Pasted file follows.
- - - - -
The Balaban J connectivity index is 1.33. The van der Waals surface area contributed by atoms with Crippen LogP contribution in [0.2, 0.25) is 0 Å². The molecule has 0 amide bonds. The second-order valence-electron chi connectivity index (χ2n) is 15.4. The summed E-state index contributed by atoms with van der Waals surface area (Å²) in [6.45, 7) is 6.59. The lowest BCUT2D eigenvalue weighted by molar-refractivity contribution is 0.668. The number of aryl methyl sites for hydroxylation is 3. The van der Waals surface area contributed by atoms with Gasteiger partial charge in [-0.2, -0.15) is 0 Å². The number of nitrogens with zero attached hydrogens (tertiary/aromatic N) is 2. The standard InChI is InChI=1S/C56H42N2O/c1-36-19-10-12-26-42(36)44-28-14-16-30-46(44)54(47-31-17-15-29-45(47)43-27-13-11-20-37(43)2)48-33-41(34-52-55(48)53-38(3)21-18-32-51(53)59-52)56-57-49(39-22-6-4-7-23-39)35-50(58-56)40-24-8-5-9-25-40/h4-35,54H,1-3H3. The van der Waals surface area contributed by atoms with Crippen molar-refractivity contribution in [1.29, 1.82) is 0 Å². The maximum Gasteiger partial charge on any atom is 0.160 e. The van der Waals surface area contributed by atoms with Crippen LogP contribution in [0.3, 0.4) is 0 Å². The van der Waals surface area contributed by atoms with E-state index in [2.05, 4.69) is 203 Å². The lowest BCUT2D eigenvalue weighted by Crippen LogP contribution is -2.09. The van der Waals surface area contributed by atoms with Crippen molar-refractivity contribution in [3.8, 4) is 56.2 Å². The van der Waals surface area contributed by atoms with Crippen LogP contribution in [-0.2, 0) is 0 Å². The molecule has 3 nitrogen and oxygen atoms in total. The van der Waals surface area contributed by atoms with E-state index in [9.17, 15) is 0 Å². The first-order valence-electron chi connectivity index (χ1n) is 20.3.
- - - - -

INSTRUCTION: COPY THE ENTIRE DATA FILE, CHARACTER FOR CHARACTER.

The Balaban J connectivity index is 1.33. The van der Waals surface area contributed by atoms with Crippen LogP contribution in [0.2, 0.25) is 0 Å². The molecule has 0 amide bonds. The second-order valence-electron chi connectivity index (χ2n) is 15.4. The summed E-state index contributed by atoms with van der Waals surface area (Å²) in [6.45, 7) is 6.59. The lowest BCUT2D eigenvalue weighted by molar-refractivity contribution is 0.668. The number of aryl methyl sites for hydroxylation is 3. The van der Waals surface area contributed by atoms with Gasteiger partial charge in [-0.2, -0.15) is 0 Å². The number of nitrogens with zero attached hydrogens (tertiary/aromatic N) is 2. The standard InChI is InChI=1S/C56H42N2O/c1-36-19-10-12-26-42(36)44-28-14-16-30-46(44)54(47-31-17-15-29-45(47)43-27-13-11-20-37(43)2)48-33-41(34-52-55(48)53-38(3)21-18-32-51(53)59-52)56-57-49(39-22-6-4-7-23-39)35-50(58-56)40-24-8-5-9-25-40/h4-35,54H,1-3H3. The van der Waals surface area contributed by atoms with Crippen molar-refractivity contribution in [1.29, 1.82) is 0 Å². The maximum Gasteiger partial charge on any atom is 0.160 e. The van der Waals surface area contributed by atoms with Crippen LogP contribution in [0.3, 0.4) is 0 Å². The van der Waals surface area contributed by atoms with E-state index in [2.05, 4.69) is 203 Å². The lowest BCUT2D eigenvalue weighted by Crippen LogP contribution is -2.09. The van der Waals surface area contributed by atoms with Crippen molar-refractivity contribution in [3.8, 4) is 56.2 Å². The van der Waals surface area contributed by atoms with Crippen LogP contribution in [-0.2, 0) is 0 Å². The molecule has 3 nitrogen and oxygen atoms in total. The van der Waals surface area contributed by atoms with E-state index in [9.17, 15) is 0 Å². The first-order valence-electron chi connectivity index (χ1n) is 20.3.